There is good news and bad news in the range of recent data that points to steadily rising prices in the private home sector.
Those price rises will cheer owners who have had a lean few years of stagnating values, but they also raise some less-welcome prospects.
One is that more people will be priced out of the condo market, while surging prices could prompt more cooling measures.
National Development Minister Lawrence Wong told an industry event last November: "We recognise that there will always be ups and downs in the market... As far as possible, we will make use of the various levers we have to achieve a more stable and sustainable property market."
There are plenty of signs that private home values are heading north.
Some analysts expect double-digit growth in private home prices this year, following data showing a strong uptick in the first quarter. Prices gained 3.9 per cent in the three months to March 31 from the previous quarter, the steepest such gain since 2010.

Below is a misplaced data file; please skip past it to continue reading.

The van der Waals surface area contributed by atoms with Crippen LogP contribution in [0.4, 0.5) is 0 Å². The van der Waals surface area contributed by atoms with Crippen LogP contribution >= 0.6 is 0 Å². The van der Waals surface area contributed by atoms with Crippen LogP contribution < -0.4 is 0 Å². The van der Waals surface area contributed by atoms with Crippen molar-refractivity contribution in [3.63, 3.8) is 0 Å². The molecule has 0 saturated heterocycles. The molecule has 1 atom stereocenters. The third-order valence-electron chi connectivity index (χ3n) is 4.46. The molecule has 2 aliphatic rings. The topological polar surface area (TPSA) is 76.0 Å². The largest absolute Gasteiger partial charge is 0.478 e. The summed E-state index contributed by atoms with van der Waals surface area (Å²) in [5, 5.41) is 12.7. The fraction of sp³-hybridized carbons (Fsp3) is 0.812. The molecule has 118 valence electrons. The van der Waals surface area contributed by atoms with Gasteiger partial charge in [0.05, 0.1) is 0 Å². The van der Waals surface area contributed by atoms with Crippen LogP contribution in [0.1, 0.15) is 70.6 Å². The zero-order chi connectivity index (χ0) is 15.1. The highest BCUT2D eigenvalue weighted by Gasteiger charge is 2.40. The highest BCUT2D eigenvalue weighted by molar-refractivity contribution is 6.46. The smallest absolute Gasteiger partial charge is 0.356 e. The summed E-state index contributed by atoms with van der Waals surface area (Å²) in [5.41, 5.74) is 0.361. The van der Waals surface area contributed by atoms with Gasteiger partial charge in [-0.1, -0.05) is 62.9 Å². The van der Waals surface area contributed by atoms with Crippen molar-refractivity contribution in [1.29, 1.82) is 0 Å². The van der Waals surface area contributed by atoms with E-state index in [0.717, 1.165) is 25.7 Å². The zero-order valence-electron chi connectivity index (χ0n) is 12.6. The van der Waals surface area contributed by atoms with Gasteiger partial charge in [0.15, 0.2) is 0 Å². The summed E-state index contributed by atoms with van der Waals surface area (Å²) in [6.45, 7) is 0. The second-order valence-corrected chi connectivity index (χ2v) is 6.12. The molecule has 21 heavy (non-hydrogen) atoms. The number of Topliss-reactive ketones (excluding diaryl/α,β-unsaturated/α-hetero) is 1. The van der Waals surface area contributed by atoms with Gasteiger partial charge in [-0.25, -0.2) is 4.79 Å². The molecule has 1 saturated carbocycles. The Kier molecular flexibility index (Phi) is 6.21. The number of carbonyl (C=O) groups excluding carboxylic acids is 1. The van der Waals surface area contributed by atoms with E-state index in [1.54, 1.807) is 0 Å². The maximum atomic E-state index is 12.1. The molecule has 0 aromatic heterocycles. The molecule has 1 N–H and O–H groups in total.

This shows that the market has not only recovered from its recent slump but also strengthened.
The increase in the first quarter also shows that the recent spate of collective sales has helped boost demand, as some buyers seek replacement homes.
But the price rises may also stoke fears that the "condo" in the long-prized 5Cs here may be getting increasingly out of reach.
As Mr Nicholas Mak, executive director of ZACD Group, put it, the market is likely to see continued rising land prices in collective sales and Government Land Sales residential tenders for the rest of the year.
Developers may face cost pressure to raise prices of future projects, he added, predicting that the price index could rise by 10 per cent to 17 per cent this year.
The gap between private and public home values also widened in the first quarter, with HDB resale prices dipping for the sixth consecutive quarter.
While higher prices could mean a windfall for owners cashing out, a prolonged rally could spell problems for home buyers.